How to Write on Water

Everyone’s used a Sharpie—from the classroom to the office, the ubiquitous permanent marker is a mainstay for producing waterproof labels and signage. But the same physics that gives this ink its permanence also makes it possible to remove it all at once, with nothing more than ordinary water. The trick, according to new research from the laboratory of one of fluid mechanics’ most prolific authors, is to take it S-L-O-W.

Dipping a glass slide into water at an extremely slow rate (1 µm/s) results in a transfer of the ink on the slide to the water’s surface.
Image Credit: S. Khodaparast, et al.

Sharpie and other permanent markers work by forming a thin, water-repellent elastic layer on the surface of whatever material they’re scribbled on—a bit like a sticker. This is what makes the marker waterproof but, paradoxically, also makes water its greatest weakness.

Water’s unique chemical properties create a range of interesting and useful effects; among the most famous of these is capillary action—the force that lets water fight gravity to creep up the walls of a thin tube, or the paper of a coffee filter. Capillary action results from water’s tendency to stick to itself as well as to other surfaces, properties known as cohesion and adhesion, respectively.
When a piece of glass with a thin film of Sharpie ink on it is dipped into water, the liquid creeps up beyond the water’s level surface, forming a meniscus. At the very upper edge of this meniscus, the water forms a very thin layer—a sharp enough edge to slide under the Sharpie’s film, peeling it off the glass with surface tension.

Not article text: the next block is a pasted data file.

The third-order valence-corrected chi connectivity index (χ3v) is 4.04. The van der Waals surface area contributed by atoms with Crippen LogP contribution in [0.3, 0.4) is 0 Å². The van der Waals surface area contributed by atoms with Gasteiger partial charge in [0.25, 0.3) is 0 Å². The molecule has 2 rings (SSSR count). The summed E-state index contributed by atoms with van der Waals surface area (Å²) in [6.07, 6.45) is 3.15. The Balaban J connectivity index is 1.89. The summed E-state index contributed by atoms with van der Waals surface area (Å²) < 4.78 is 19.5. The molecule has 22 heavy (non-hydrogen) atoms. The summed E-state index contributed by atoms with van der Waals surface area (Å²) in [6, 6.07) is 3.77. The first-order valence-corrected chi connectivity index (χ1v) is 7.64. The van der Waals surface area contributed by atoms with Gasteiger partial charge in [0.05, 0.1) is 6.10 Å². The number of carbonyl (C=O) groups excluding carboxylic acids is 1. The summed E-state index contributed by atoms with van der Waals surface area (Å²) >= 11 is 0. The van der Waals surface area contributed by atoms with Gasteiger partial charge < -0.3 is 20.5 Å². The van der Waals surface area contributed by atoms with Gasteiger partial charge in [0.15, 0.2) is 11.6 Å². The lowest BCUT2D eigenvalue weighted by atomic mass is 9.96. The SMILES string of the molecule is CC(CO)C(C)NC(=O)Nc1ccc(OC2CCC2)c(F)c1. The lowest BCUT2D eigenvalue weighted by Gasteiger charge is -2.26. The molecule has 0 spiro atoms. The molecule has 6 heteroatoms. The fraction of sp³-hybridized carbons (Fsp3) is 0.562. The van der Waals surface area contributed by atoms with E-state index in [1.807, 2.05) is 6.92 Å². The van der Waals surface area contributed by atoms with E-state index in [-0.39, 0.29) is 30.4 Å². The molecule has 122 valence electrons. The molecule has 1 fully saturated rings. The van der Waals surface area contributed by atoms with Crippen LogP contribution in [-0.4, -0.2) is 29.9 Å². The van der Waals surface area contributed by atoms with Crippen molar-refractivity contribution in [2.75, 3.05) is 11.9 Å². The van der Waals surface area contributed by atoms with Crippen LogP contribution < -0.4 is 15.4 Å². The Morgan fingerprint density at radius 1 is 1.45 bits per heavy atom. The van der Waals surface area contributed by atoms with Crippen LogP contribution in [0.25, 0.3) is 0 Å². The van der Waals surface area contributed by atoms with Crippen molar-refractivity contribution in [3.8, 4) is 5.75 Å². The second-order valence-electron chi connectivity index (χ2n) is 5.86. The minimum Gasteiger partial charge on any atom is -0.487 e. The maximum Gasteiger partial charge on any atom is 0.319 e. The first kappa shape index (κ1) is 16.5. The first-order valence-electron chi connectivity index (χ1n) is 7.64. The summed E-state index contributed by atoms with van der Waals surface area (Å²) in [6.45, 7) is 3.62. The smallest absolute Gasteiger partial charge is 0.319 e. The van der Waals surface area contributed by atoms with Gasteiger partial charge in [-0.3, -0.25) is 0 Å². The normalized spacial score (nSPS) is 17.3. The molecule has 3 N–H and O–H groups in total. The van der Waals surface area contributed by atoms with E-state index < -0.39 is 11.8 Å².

If the water can cling to the surface well, it will creep upwards, as shown on the left—but if the surface is hydrophobic, or water-repellent, the cohesion of the water dominates and surface tension causes it to curve downward.
Image Credit: UT Knoxville

If the water could adhere to the outer side of the ink layer, it would simply climb up the outside as the slide is lowered into the liquid. But the ink’s chemistry makes it hydrophobic, so the water has a much easier time adhering to the glass behind it—creating the peeling effect reported in this work.

If the “dipping” process happens too fast, the effect is spoiled and the ink layer ends up submerged, but at the right rate the water will flow behind it, transferring the entire layer to the water’s surface.
Image Credit: S. Khodaparast, et al.
While the physics behind this experiment is cool enough for its own sake, the potential applications of the new “capillary peeling” technique are also exciting. Showing that marks from a Sharpie can be transferred to various surfaces like that of a contact lens, the study’s authors suggest that the technique will find applications in printing and manufacturing—it might be a useful workaround for adding designs to surfaces that are ordinarily too fragile or unstable to write on.
What else could this new technique help accomplish? Post your ideas in the comments below!
Stephen Skolnick

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